What Should Our Kids Know and Be Able to Do?

Matt Renwick

Matt Renwick is an elementary principal in Wisconsin and author of 5 Myths About Classroom Technology and Digital Portfolios in the Classroom (both through ASCD). You can find more of Matt’s work at his newsletter, readbyexample.substack.com.

This post first appeared on Reading By Example and is reprinted with permission.

The art of reinvention will be the most critical skill of this century.

– Yuval Noah Harari

This is a question that my current district is wrestling with (along with everyone else?). I wrote an article that appeared in Choice Literacy’s newsletter today that briefly addressed this topic.

David Perkins describes a curriculum that is worth learning for today’s students as “lifeworthy.” Summarizing his book Future Wise for this Educational Leadership article, he breaks down lifeworthy learning into six descriptors.

  • Beyond content to 21st century skills and competencies.
  • Beyond local to global perspectives, problems, and studies.
  • Beyond topics to content as material for thinking and action.
  • Beyond the traditional disciplines to renewed and extended versions of the disciplines.
  • Beyond the traditional disciplines to renewed and extended versions of the disciplines.
  • Beyond academic engagement to personal choice, significance, commitment, and passion.

Yet Perkins holds short of making specific recommendations for what students should know and able to do. “I don’t think there is a universal answer for every school and society in today’s diverse world.” Fair enough.


Yuval Noah Harari takes the torch from Perkins and does offer specificities regarding what kids need to learn to succeed in the near and distant future.

In his book 21 Lessons for the 21st Century, Harari offers insights on what we might expect and what we as educators can do about it. He starts by delivering a hard pill to swallow for educators.


Much of what kids learn today will likely be irrelevant by 2050.

Harari is referring to many of the subject-specific topics and ideas about our world. Perkins alludes to this in his lifeworthy criteria, listing “competencies”, “perspectives”, and describing content as merely “material for thinking and action.” Harari agrees, pushing the reader to consider the larger, more intangible outcomes that we might expect of our students to acquire.

The last thing a teacher needs to give her pupils is more information. They already have far too much of it. Instead, people need the ability to make sense of information, to tell the difference between what is important and what is unimportant, and, above all, to combine many bits of information into a broad picture of the world.

This shift from a “sit-and-get” approach to education to building knowledge and skills applicable to many areas is not new. The concept of constructivism (Piaget) has been around for decades. Maybe what is new is this sense of urgency we now feel in an age of complexity and not being able to predict even the near future. Harari himself concedes this reality.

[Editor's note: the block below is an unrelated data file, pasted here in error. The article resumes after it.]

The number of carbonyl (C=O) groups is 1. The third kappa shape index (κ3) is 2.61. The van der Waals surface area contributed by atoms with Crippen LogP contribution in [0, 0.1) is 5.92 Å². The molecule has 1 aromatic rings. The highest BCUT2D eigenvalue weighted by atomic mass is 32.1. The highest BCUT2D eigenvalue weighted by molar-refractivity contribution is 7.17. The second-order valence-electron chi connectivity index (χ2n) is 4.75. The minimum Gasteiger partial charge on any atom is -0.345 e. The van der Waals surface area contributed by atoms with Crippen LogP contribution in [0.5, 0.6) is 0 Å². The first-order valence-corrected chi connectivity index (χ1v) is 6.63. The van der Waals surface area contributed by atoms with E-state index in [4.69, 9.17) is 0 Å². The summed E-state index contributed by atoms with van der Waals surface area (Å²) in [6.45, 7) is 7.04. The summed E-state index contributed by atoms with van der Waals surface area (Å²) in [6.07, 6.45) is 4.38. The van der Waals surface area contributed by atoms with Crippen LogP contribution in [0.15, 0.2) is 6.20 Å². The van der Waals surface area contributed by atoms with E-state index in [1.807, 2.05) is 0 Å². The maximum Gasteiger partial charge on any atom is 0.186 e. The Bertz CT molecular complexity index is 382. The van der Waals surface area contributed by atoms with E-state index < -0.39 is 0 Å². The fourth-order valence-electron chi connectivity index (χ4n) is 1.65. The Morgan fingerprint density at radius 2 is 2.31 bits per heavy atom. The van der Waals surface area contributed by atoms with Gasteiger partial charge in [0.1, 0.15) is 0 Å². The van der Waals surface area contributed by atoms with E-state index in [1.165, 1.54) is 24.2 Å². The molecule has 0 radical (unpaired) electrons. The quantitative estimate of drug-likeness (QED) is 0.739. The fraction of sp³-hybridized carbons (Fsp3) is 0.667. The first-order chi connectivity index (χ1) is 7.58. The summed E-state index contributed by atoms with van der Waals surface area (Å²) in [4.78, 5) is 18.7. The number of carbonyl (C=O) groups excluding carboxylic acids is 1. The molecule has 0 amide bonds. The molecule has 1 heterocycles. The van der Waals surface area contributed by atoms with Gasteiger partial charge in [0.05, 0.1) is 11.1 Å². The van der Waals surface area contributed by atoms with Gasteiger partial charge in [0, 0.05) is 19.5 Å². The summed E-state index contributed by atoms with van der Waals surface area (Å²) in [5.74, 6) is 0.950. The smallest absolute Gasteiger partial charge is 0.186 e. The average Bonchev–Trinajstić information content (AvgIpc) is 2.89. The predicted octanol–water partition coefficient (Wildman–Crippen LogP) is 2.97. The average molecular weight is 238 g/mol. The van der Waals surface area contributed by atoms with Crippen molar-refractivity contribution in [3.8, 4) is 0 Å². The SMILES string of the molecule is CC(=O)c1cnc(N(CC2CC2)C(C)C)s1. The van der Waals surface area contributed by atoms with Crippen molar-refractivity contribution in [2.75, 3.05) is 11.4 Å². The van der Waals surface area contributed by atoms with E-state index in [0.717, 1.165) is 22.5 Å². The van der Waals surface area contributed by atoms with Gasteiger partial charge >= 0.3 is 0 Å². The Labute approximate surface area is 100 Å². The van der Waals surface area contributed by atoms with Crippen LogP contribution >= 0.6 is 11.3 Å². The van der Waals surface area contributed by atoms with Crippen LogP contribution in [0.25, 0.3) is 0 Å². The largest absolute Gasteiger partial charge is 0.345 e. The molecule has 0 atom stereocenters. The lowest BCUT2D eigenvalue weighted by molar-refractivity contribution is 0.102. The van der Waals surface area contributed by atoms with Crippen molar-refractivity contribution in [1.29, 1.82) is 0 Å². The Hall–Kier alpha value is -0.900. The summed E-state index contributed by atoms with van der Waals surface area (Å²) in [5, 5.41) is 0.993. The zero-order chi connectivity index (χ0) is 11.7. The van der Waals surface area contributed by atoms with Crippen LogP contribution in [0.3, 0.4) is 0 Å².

Nobody can predict the specific changes we will witness in the future. Any particular scenario is likely to be far from the truth. If somebody describes the world of the mid-21st century to you and it sounds like science fiction, it is probably false. But then again, if somebody describes the world of the mid-21st century to you and it doesn’t sound like science fiction, it is certainly false. We cannot be sure of the specifics; change itself is the only certainty.

So if we had to focus on one thing for preparing our students for an unknown future, what might it be? For my money, I want to help kids develop a strong sense of personal identity within the context of a big world that has as many perspectives as it does communities and individuals.

For example, can students describe their beliefs and values and be able to revisit them over time in light of new information and different points of view? All while maintaining a strong sense of self? Being able to change one’s mind while maintaining our identity seems like a prerequisite skill for living and succeeding in this world.

To keep up with the world of 2050, you will need to do more than merely invest new ideas and products, but above all, reinvent yourself again and again.

– Yuval Noah Harari

Final question: how can we foster this ability with our students? I believe it starts with ourselves. We need to model what it means to be a lifelong learner. Here is a list of questions to generate that can motivate self-discovery in all of us.

Questions for Reflecting on our Capacities as Learners
  1. Who am I as a learner? How do prefer to acquire information and build skills in order to grow and make sense of the world?
  2. Is the information I am accessing not only reliable but also balanced? Do I value diversity evident in my sources and ideas expressed?
  3. What do I do with ideas, both others and my own? How am I a part of a broader conversation on topics that matter to others and me?
  4. Am I mindful of different perspectives? Can I create new categories in order to better understand our connected world? 
  5. How do I respond when confronted with inaccurate and/or incomplete assertions from others? Do I seek to both understand and develop a common understanding?
  6. Do I value process as much as (or even more so) than product? Am I comfortable revealing myself as a mistake-maker and a learner?
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